At some point I think the romance with language took over and I realized that I could say what I wanted to say without the pictures, that I could work in pure language and make the thing I wanted to make. It wasn’t about rejecting one so much as it was falling completely in love with one of the things I was doing.
Brooklyn has seen so much change since you grew up there, since you published “Motherless Brooklyn.” Let’s talk about gentrification.
What happens nowadays has this deliberate velocity to it. There’s a script. Artists move into a few lofts. Squatters take over some semi-abandoned space. Two weeks later there’s a coffee shop and then the real estate agents roll in. Everyone knows what’s coming and it’s sort of spirit-crushing. But I had the weird experience of growing up inside a gentrification that no one was sure was real. It was kind of a laboratory, and that has to do with the relatively low stakes in that neighborhood at that time. There were so many places in New York City that were basically neighborhoods half-thriving-under-the-radar and half-dystopian-abandoned spaces. When I was a kid it was a coin flip whether the police or fire crews would show up if you called them.
I have a permanent ambivalence about that experience. Of course, what we were doing was in a way was a perfectly prototypical model of urban gentrification in the way that it feels so oppressive and systematic now — except it took 30 years, so I got to watch every increment because it was slowed down to a crawl.
When I started writing “Fortress of Solitude,” I was obsessed with what seemed like an almost indescribable distance between the Brooklyn that was before me in 1999 and the one I’d known as a kid in 1972. But the truth is, from 1999 to now it’s changed even more radically. The power of the money that’s rolled into New York City — and the way it’s transformed and eradicated legacies — it’s just so appalling. It’s like science fiction to me and I don’t even know how to talk about it. The world that seemed so gentrified to me by the ’90s was paltry by comparison. Those people have been chased out now.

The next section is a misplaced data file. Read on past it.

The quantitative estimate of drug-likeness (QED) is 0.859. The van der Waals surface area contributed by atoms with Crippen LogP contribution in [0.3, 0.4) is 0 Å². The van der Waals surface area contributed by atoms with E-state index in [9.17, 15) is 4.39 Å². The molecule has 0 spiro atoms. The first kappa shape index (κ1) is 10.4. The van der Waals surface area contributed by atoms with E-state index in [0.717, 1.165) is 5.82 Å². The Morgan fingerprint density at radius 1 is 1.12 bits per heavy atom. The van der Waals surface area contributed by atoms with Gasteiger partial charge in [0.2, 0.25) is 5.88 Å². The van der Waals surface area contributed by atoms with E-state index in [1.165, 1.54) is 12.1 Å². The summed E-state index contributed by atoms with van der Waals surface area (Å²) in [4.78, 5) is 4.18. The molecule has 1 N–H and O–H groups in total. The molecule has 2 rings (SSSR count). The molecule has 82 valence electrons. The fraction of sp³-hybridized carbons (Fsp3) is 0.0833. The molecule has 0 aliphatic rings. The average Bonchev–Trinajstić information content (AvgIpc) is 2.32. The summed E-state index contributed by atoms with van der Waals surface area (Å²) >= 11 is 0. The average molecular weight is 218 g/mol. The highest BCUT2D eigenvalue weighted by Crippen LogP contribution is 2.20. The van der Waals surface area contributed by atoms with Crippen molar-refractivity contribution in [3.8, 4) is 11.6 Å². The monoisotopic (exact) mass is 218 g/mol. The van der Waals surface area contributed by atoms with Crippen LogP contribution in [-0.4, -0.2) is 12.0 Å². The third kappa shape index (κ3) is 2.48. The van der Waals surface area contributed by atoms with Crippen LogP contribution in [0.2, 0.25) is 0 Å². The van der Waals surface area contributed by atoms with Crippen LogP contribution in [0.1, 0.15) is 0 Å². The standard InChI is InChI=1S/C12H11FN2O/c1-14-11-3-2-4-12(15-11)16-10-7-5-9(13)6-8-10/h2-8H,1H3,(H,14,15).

I was reading a profile of you in “The Guardian,” not long after the election of Trump, where you’re saying you’re in a “fever to understand the Trump phenomenon.” Have you had any revelations since then?
There are so many ways to approach this. It’s so easy to get transfixed. I think it’s particularly tempting for a New Yorker who grew up with his persona — he was our disaster, clown, joke, bully, before he belonged to everyone else. So it’s very easy to get caught up in being transfixed by the presence of the person and his own tragic mess of having that personality occupying so much space in everyone’s imagination, which is very burdensome. I think the more important analysis or focal point should be: What aspects of this moment [are there] where someone like that can be the president? What information does that have for us about what was already so disastrous, so out of whack, so miscalibrated in our relations to one another in this society that such a thing could be possible? Because I think a lot of what I really feel about 2016 and that moment is that it wasn’t as though some supervillain swept in and wrecked the American story. It’s that something happened that unmasked what was seething under the surface of the American story, so that we were all suddenly unable to keep pretending. Those deep confrontations are very painful. They’re tormenting to contemplate but they’re deeply necessary.